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Why A Company’s Profitability Matters To You – Part 1
Education | 17 July 2014
By: Peter Ng
Articles (81) Profile

This is a series of three articles where each article will discuss on one of the three most widely used profitability ratios, namely gross profit margin, operating profit margin and profit before tax margin.

Other than assessing a company’s revenue growth which most would, an investor is highly encouraged to look into a company’s profitability.

Profitability is defined as how much of the remainder is left for a company to keep after deducting the different categories of costs on a sale transaction.

A company with growing revenue paired with a sinking level of profitability is a red flag for investors.

This is because profitability can affect the company in numerous ways, for instance, most companies would require resources to be re-invested back into its business in order to maintain certain competitive advantages which they may have.

Although not the deciding factor, the amount of profits also directly impacts the sustainability of dividends which an investor can collect from a company.

Gross Profit Margin
In this article, we will begin with gross profit margin.

Widely known as gross margin, this ratio is computed by dividing gross profit over revenue, where gross profit is obtained by subtracting cost of goods sold (COGS) from revenue.

The key in understanding this ratio lies in COGS. Under clause two of the International Accounting Standards, COGS refers to the cost of inventories recognised as expenses.

To put this simply, COGS is the aggregate costs incurred by a company which include the costs of the goods manufactured as well as any other costs involved before it is ready for sale or put into a company’s inventory.

For example, let’s picture a scenario involving a bookstore. Assuming that a publisher sells a book to the bookstore at $15 plus $5 in shipping charges, the bookstore will report $20 as COGS when the book is sold.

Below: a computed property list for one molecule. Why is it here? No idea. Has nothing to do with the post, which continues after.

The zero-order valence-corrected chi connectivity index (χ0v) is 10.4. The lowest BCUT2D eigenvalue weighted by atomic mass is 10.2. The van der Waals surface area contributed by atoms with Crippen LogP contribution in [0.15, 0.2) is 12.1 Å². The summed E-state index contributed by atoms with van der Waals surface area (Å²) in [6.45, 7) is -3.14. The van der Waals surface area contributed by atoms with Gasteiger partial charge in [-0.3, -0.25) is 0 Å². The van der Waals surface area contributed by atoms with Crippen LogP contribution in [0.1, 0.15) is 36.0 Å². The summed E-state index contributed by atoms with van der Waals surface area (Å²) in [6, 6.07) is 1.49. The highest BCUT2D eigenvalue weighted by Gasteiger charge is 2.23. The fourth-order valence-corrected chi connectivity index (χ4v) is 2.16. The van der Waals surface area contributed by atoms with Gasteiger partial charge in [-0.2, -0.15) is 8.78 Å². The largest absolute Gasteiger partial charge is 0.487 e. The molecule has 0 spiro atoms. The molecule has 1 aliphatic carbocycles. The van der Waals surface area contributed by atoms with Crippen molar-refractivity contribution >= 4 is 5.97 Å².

Elaborating further, $20 is how much the bookstore has incurred from purchasing the book, shipping it to the bookstore’s location and finally, putting the book up on its shelf where it is now ready for sale.

Gross margin is a useful measure to evaluate a company in a few ways.

First, a company which is able to command a higher gross margin would mean that it can charge a premium for a product it sells over another company.

It is likely that the company’s products have a certain competitive advantage over its competitors’ which consumers are willing to pay for despite its higher price.

For example, a Louis Vuitton handbag will be able to command a higher price compared to other bags of a comparable make quality which is mainly due to its brand equity or value.

Secondly, gross margin can serve as a measure to determine a company’s efficiency during the production process of its goods i.e. the higher the gross margin, the lower its COGS, which equates to a higher level of efficiency in the production process of a company.

The higher efficiency can be thought in a way like a defensive mechanism for a firm. The ability to maintain lower costs gives a firm the room to reduce price in the event of unforeseen circumstances like an economic slowdown while still maintaining a certain level of profitability.

Do note that gross margin is only relevant for companies which produce or manufacture goods.

Therefore, service companies like an airline despite carrying a small amount of inventory like food and beverages to be served on board flights do not manufacture or produce goods in general.

A computed gross margin in this case, will result in a figure that is not only abnormally high but also not representative of the company’s underlying business.

As such, a more appropriate method is to use operating profit margin instead which will be discussed in the next part.

Further Help
Often, questions surface whereby investors may not be proficient or would simply prefer to have a source to countercheck on their calculations.

As such, we have provided both the subscribers and readers of the Shares Investment web platform and magazine with calculations such as gross profit margin (when applicable) as well as other relevant calculations and analytical content of a company. (See image below)

Gross Profitability Mention Within Corporate Profile of STATs Chippac

Backed by a strong interest in investments, Peter's research spans across a range of industries, with his focus placed on companies listed on the SGX.

Please click here for more information about this author.

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The Shares Investment editorial team welcomes constructive feedback on our coverage and content. We would also be delighted to answer any questions on the above article. Leave us a comment below, and we'll get back to you shortly!

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